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Monday, December 17, 2007

Kuala Lumpur in the list as southern Europe hub

It is among the cities being shortlisted by Jetstar

Kuala Lumpur, together with Ho Chi Minh City, Singapore, Hong Kong and Bangkok, are being considered by Jetstar to be the hub to fly to southern Europe, according to general manager of corporate relations Simon Westaway.

The planned two-stage flying to Southern Europe is expected to take off from mid-2009 with Athens and Rome as the two likely destinations.

Jetstar is also interested to fly to Munich, Germany later. Westaway said the review would evaluate airport cost, traffic rights, range of aircraft available and human resources.

The low-fare airline started its long-haul flights at the end of last year and so far, have carried more than one million passengers over eight destinations - Kuala Lumpur, Honolulu, Osaka, Nagoya, Ho Chi Minh, Bangkok, Phuket and Bali.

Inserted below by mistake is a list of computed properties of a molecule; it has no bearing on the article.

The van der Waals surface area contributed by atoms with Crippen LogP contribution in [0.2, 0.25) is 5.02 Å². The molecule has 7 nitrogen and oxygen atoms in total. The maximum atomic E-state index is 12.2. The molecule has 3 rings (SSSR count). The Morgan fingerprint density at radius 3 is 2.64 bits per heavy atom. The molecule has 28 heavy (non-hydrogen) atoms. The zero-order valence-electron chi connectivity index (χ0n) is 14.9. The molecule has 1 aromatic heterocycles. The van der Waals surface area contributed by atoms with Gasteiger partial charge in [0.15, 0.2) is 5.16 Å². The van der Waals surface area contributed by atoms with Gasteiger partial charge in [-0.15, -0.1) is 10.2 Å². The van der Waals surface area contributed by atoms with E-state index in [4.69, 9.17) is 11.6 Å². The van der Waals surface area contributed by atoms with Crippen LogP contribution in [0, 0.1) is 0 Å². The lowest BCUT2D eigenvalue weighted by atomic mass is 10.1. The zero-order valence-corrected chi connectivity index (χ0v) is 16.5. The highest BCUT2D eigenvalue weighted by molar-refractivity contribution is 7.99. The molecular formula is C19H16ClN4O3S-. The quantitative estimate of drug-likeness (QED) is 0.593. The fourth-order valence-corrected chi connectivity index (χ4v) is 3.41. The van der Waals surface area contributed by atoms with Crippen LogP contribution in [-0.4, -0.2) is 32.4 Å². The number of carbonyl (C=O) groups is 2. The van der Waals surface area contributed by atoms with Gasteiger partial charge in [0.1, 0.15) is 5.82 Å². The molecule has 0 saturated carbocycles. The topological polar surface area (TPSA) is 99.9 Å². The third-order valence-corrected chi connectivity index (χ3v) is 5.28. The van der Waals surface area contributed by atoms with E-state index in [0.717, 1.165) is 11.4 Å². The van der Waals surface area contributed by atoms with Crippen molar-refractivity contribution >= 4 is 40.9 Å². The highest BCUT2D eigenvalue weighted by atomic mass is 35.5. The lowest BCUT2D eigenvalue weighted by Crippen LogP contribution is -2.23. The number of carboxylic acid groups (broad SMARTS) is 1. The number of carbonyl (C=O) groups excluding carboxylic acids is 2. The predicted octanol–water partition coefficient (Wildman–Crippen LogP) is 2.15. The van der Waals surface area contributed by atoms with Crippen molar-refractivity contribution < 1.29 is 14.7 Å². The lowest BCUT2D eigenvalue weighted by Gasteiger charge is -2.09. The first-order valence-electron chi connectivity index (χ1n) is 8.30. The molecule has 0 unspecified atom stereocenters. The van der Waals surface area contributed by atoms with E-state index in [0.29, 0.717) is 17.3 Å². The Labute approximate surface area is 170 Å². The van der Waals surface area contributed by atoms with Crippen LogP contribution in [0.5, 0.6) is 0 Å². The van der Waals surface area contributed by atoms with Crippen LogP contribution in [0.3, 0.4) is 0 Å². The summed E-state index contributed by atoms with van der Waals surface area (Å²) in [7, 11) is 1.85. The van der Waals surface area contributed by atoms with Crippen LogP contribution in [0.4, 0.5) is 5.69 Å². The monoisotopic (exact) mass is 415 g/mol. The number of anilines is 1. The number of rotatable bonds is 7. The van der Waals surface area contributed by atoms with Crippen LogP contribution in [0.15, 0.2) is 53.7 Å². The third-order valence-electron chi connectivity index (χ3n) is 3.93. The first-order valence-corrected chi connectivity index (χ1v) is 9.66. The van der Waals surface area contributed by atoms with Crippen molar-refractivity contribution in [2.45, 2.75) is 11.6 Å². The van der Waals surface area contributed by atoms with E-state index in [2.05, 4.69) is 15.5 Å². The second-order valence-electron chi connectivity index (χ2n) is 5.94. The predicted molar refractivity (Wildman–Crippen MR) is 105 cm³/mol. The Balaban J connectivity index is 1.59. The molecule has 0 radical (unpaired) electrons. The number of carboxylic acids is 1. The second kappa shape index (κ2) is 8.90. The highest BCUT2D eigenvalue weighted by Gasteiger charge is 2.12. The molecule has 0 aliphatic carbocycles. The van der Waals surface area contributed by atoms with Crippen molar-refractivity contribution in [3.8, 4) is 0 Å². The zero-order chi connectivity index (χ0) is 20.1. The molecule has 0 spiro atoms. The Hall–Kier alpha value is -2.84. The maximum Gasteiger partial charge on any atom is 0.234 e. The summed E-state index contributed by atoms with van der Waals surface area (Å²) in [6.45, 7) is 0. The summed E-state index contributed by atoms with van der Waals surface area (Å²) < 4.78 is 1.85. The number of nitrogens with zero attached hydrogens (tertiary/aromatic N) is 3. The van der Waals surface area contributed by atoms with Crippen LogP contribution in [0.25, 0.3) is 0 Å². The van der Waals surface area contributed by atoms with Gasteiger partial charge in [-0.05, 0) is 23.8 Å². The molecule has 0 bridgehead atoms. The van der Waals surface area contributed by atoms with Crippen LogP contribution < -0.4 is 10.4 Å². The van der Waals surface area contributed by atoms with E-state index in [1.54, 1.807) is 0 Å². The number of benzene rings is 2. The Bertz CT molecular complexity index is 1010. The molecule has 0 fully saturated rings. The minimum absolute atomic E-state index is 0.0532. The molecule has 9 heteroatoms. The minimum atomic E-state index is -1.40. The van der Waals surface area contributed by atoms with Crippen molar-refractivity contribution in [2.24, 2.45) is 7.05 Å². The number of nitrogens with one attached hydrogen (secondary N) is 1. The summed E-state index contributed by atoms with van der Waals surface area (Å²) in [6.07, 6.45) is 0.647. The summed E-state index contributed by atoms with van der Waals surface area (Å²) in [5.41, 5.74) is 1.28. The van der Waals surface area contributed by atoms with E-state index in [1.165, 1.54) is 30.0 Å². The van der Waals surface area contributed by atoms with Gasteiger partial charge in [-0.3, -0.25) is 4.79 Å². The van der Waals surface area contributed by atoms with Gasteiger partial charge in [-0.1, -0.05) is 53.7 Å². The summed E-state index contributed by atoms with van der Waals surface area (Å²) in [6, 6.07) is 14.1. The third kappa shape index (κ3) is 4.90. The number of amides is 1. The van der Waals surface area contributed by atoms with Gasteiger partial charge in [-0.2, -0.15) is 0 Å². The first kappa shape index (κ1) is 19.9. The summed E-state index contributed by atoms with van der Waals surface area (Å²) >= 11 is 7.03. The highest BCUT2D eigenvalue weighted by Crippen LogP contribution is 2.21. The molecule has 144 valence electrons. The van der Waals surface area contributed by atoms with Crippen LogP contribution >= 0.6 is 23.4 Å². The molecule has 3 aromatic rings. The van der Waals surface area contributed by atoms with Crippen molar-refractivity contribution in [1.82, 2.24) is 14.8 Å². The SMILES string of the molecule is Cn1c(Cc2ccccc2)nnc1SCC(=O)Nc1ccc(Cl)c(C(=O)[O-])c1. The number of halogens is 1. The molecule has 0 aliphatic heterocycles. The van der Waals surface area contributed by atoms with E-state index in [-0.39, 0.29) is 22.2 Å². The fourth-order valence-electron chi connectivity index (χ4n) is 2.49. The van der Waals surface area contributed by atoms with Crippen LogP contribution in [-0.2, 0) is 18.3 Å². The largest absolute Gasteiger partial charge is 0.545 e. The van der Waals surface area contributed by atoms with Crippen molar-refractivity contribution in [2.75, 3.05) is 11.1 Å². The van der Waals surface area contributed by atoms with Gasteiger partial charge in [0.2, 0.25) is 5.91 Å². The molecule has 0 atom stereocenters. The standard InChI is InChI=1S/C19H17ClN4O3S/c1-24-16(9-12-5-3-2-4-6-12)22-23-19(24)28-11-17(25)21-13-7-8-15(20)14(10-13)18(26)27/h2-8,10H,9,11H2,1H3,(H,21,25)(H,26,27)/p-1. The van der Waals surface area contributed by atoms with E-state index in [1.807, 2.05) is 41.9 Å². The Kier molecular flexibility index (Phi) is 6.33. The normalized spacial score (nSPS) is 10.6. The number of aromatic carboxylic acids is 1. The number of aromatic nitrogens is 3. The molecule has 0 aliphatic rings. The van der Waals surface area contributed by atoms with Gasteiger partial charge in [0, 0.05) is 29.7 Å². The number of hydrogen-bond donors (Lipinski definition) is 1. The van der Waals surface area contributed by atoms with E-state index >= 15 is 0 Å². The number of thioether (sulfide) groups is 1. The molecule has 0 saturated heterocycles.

Owen Johnstone-Donnet (left) and Simon Westaway

He said besides the opportunity to increase the frequency of current flights, Jetstar was exploring opportunities to fly to Taiwan and South Korea.

Currently, only the Sydney-Osaka route has daily flights. Jetstar flies three times weekly from Sydney to Kuala Lumpur since its inaugural flight in September.

Without revealing the seat factor, Westaway said Jetstar's performance on the Sydney-Kuala Lumpur route “is currently meeting our expectations.”

The budget airline does not rule out future growth into Kuala Lumpur from other Australian cities.

“There is potential however for further international growth for our operations into Kuala Lumpur over the medium to longer term,” he added.

Jetstar, which is a wholly owned unit of Qantas Airways Ltd, complements its parent by covering leisure destinations while Qantas focuses on prime and business markets.

Last month, Qantas confirmed to buy up to 108 narrow-body planes, including 68 A320/321 aircraft and 40 options and purchase rights, to expand Jetstar size fleet.

Also, there is a provisional order of 17 A321s.

The low-fare airline has an existing fleet of 23 A320s and has previously announced an additional nine A320s for the Australian domestic operations to enter service between this month and March 2009.

Jetstar has remained profitable since it commenced operations in 2004. In the first half year, it posted a pre-tax profit of AU$23.3mil including international long-haul start up costs of AU$27mil.

By The Star (Stories by Yeow Pooi Ling)

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